Are you curious about how to address students who are failing classes? I have a few suggestions. There is a catch: you must (1) have an open mind, (2) err on the side of common sense, and (3) have the capacity for human decency. If you can check all of those boxes, you’re ready. If … More How To Address Failing Grades
One of the more toxic places in school happens to be the teachers’ lounge. The teachers’ lounge is supposedly a safe haven for teachers to go to without fear of being pestered by students or administrators. But that safe haven often becomes a den of venting teachers. Venting can be therapeutic, however, a therapy session … More Surviving the Teacher’s Lounge
Teachers and administrators alike desire to increase the number of engaged parents it has within its school. When I taught, teachers frequently lamented that not enough parents would show up for parent-teacher conferences; administrators did also. I also heard educators lament that parents weren’t regularly involved in the school community; that the only time parents … More Straight Talk About Parent Engagement
Many educators, particularly school leaders love to use data to inform teacher instruction. The data movement is a popular one; particularly in the age of school reform. Decisions about curriculum, instruction, and assessment tend to be shaped and determined by data. Well, what is the data? Generally, the data consist of student test scores from … More Doing Data Mindfully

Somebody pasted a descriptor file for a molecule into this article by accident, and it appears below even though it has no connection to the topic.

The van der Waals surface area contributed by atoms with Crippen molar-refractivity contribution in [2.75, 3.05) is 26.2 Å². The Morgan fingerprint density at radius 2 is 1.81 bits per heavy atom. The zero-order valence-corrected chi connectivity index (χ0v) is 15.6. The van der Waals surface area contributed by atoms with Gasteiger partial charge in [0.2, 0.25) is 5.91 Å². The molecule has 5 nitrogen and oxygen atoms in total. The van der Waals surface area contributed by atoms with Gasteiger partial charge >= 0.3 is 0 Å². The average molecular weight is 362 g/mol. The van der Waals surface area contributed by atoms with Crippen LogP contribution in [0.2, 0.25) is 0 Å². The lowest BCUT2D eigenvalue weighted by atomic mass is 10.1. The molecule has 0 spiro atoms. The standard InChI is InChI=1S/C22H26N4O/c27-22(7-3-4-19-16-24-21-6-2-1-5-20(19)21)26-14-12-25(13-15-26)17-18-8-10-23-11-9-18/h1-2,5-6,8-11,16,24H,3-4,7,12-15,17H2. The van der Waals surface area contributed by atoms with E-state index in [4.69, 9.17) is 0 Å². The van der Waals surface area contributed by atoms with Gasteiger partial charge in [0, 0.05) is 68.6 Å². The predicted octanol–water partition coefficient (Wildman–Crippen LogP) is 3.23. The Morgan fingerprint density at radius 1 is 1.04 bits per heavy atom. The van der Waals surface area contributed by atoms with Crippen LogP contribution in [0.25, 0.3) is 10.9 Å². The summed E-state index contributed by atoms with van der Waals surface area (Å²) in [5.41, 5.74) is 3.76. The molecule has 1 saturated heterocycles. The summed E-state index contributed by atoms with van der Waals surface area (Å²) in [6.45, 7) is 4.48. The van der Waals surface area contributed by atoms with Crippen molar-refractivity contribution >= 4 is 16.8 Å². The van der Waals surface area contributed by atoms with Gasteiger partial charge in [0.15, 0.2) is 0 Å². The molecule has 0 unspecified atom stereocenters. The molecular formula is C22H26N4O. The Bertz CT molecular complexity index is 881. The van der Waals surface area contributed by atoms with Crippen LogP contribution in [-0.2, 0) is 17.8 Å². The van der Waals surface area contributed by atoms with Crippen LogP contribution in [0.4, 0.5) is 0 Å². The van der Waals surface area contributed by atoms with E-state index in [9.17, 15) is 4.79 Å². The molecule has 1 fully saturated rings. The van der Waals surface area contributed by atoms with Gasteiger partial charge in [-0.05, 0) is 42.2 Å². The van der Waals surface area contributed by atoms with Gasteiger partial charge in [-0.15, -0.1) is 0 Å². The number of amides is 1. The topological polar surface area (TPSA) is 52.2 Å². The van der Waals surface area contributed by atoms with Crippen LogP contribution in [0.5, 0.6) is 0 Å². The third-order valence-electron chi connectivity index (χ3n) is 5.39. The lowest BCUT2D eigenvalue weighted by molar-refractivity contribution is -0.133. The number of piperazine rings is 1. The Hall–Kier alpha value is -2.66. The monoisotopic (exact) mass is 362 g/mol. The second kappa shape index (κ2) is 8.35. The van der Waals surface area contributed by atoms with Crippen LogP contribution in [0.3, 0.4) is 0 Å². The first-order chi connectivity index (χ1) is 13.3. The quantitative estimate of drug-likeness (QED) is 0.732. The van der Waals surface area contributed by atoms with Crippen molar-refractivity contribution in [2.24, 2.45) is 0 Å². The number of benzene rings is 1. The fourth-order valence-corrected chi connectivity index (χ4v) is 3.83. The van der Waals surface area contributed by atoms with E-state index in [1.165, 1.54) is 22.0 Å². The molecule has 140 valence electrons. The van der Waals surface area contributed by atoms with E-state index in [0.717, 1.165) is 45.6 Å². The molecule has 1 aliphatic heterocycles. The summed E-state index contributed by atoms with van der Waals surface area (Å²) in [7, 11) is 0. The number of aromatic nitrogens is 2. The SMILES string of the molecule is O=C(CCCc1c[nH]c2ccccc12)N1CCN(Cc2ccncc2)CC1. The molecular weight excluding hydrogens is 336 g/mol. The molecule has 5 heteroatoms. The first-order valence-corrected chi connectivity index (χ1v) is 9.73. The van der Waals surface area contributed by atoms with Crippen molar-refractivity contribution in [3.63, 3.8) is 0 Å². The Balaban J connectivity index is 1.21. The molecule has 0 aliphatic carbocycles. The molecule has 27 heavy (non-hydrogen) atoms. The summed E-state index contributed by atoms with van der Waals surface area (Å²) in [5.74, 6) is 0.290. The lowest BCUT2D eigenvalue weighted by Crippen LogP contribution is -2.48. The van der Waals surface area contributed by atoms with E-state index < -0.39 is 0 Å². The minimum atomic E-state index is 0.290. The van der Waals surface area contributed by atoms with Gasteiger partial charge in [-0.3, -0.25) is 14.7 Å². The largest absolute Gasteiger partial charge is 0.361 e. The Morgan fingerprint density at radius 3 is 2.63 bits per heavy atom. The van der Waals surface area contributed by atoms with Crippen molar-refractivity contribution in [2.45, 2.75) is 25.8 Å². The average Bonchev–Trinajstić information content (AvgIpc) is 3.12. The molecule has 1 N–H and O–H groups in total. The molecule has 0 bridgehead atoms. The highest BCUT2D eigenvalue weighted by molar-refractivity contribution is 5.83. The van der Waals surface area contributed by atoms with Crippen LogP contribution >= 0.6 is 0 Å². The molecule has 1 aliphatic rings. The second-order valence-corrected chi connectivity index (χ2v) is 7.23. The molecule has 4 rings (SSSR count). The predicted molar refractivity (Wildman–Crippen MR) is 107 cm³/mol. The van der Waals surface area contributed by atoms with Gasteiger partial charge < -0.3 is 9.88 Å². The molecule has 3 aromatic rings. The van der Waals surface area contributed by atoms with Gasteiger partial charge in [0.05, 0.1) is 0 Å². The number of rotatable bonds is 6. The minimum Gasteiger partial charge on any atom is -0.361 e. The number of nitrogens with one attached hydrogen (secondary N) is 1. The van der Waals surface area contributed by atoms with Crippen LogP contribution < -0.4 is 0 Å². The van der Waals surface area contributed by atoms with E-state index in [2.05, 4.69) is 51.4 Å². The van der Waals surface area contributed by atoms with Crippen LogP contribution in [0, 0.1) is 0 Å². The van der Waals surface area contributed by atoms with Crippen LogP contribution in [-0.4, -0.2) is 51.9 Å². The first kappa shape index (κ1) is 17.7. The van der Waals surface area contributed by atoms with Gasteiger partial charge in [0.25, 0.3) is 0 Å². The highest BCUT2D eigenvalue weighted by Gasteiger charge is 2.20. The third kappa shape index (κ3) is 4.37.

Disclaimer: This post is for the administrators, however, teachers can gain something from it. Use this knowledge well. Thanksgiving is about three things. First, it is about teaching children the truth; that White settlers gave thanks for the slaughtering of the indigenous. Second, it is a time to actually be thankful for those things that … More Beware of the Unseasoned
Schools should teach students how to be responsible and accountable. However, some of the lessons that practitioners come up with aren’t very good. I remember during my last year teaching how the administration changed up the detention model. Originally, if a student received a detention, they had to sit for at least one hour. Depending … More Doing Responsibility Responsibly
In light of the recent events in Charlottesville, educators are approaching the new school year with a greater sense of urgency about needing to teach about race and the nation’s history of white supremacy. They’re also talking about the challenge this poses when 80 percent of teachers in K-12 public schools are white and the majority of students in those … More Are White Teachers Ready?